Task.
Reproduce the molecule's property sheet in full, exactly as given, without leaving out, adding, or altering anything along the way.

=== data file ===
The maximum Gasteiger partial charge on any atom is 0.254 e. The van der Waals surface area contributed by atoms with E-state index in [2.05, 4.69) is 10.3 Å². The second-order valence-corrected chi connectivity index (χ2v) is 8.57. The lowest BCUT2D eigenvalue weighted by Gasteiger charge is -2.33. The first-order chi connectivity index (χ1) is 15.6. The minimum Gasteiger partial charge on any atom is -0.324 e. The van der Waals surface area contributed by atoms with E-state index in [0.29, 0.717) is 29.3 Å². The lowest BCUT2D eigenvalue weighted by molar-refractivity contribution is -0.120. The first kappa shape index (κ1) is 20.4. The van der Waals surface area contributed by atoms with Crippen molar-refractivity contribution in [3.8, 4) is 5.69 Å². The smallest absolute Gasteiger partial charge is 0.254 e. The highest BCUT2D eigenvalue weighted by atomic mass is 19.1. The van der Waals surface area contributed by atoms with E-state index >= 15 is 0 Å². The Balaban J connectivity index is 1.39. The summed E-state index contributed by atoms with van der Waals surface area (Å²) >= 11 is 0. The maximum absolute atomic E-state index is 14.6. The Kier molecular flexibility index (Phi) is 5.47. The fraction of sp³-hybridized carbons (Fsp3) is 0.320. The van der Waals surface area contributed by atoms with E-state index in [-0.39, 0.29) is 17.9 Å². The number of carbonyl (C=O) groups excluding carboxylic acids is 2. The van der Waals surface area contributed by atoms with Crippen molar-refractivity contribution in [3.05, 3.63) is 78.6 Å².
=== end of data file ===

The maximum Gasteiger partial charge on any atom is 0.254 e. The van der Waals surface area contributed by atoms with E-state index in [2.05, 4.69) is 10.3 Å². The second-order valence-corrected chi connectivity index (χ2v) is 8.57. The lowest BCUT2D eigenvalue weighted by Gasteiger charge is -2.33. The first-order chi connectivity index (χ1) is 15.6. The minimum Gasteiger partial charge on any atom is -0.324 e. The van der Waals surface area contributed by atoms with E-state index in [0.29, 0.717) is 29.3 Å². The lowest BCUT2D eigenvalue weighted by molar-refractivity contribution is -0.120. The first kappa shape index (κ1) is 20.4. The van der Waals surface area contributed by atoms with Crippen molar-refractivity contribution in [3.8, 4) is 5.69 Å². The smallest absolute Gasteiger partial charge is 0.254 e. The highest BCUT2D eigenvalue weighted by atomic mass is 19.1. The van der Waals surface area contributed by atoms with E-state index >= 15 is 0 Å². The Balaban J connectivity index is 1.39. The summed E-state index contributed by atoms with van der Waals surface area (Å²) >= 11 is 0. The maximum absolute atomic E-state index is 14.6. The Kier molecular flexibility index (Phi) is 5.47. The fraction of sp³-hybridized carbons (Fsp3) is 0.320. The van der Waals surface area contributed by atoms with E-state index in [-0.39, 0.29) is 17.9 Å². The number of carbonyl (C=O) groups excluding carboxylic acids is 2. The van der Waals surface area contributed by atoms with Crippen molar-refractivity contribution in [3.05, 3.63) is 78.6 Å².